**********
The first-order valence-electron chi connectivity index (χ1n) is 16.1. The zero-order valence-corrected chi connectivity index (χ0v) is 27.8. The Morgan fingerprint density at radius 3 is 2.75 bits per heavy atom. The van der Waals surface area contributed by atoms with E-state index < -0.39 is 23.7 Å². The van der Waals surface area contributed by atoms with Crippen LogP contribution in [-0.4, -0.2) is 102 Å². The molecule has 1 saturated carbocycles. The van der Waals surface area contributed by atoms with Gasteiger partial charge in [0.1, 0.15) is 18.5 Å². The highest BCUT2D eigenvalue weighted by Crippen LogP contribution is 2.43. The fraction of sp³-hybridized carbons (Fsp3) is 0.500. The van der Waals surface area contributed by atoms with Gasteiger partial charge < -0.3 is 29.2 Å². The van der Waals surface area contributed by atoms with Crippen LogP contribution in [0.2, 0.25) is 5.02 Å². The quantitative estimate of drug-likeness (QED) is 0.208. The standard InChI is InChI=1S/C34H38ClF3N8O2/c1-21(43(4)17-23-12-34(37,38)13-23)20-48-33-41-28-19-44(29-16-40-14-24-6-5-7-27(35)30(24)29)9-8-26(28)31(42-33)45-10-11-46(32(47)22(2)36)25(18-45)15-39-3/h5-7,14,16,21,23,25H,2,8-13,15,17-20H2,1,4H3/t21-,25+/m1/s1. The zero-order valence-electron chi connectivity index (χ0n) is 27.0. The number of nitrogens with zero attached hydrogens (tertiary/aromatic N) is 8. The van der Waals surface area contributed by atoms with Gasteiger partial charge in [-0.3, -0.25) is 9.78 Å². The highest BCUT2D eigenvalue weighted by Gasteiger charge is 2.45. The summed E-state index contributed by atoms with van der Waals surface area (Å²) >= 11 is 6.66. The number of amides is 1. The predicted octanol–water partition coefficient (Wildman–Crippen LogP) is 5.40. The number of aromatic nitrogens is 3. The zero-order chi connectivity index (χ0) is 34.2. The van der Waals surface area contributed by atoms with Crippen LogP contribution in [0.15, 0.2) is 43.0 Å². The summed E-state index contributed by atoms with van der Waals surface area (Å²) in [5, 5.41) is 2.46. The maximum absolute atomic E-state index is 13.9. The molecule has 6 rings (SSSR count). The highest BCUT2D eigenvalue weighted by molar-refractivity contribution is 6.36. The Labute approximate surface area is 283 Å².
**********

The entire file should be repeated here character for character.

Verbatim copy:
The first-order valence-electron chi connectivity index (χ1n) is 16.1. The zero-order valence-corrected chi connectivity index (χ0v) is 27.8. The Morgan fingerprint density at radius 3 is 2.75 bits per heavy atom. The van der Waals surface area contributed by atoms with E-state index < -0.39 is 23.7 Å². The van der Waals surface area contributed by atoms with Crippen LogP contribution in [-0.4, -0.2) is 102 Å². The molecule has 1 saturated carbocycles. The van der Waals surface area contributed by atoms with Gasteiger partial charge in [0.1, 0.15) is 18.5 Å². The highest BCUT2D eigenvalue weighted by Crippen LogP contribution is 2.43. The fraction of sp³-hybridized carbons (Fsp3) is 0.500. The van der Waals surface area contributed by atoms with Gasteiger partial charge < -0.3 is 29.2 Å². The van der Waals surface area contributed by atoms with Crippen LogP contribution in [0.2, 0.25) is 5.02 Å². The quantitative estimate of drug-likeness (QED) is 0.208. The standard InChI is InChI=1S/C34H38ClF3N8O2/c1-21(43(4)17-23-12-34(37,38)13-23)20-48-33-41-28-19-44(29-16-40-14-24-6-5-7-27(35)30(24)29)9-8-26(28)31(42-33)45-10-11-46(32(47)22(2)36)25(18-45)15-39-3/h5-7,14,16,21,23,25H,2,8-13,15,17-20H2,1,4H3/t21-,25+/m1/s1. The zero-order valence-electron chi connectivity index (χ0n) is 27.0. The number of nitrogens with zero attached hydrogens (tertiary/aromatic N) is 8. The van der Waals surface area contributed by atoms with Gasteiger partial charge in [-0.3, -0.25) is 9.78 Å². The highest BCUT2D eigenvalue weighted by Gasteiger charge is 2.45. The summed E-state index contributed by atoms with van der Waals surface area (Å²) >= 11 is 6.66. The number of amides is 1. The predicted octanol–water partition coefficient (Wildman–Crippen LogP) is 5.40. The number of aromatic nitrogens is 3. The zero-order chi connectivity index (χ0) is 34.2. The van der Waals surface area contributed by atoms with Crippen LogP contribution in [0.15, 0.2) is 43.0 Å². The summed E-state index contributed by atoms with van der Waals surface area (Å²) in [5, 5.41) is 2.46. The maximum absolute atomic E-state index is 13.9. The molecule has 6 rings (SSSR count). The highest BCUT2D eigenvalue weighted by molar-refractivity contribution is 6.36. The Labute approximate surface area is 283 Å².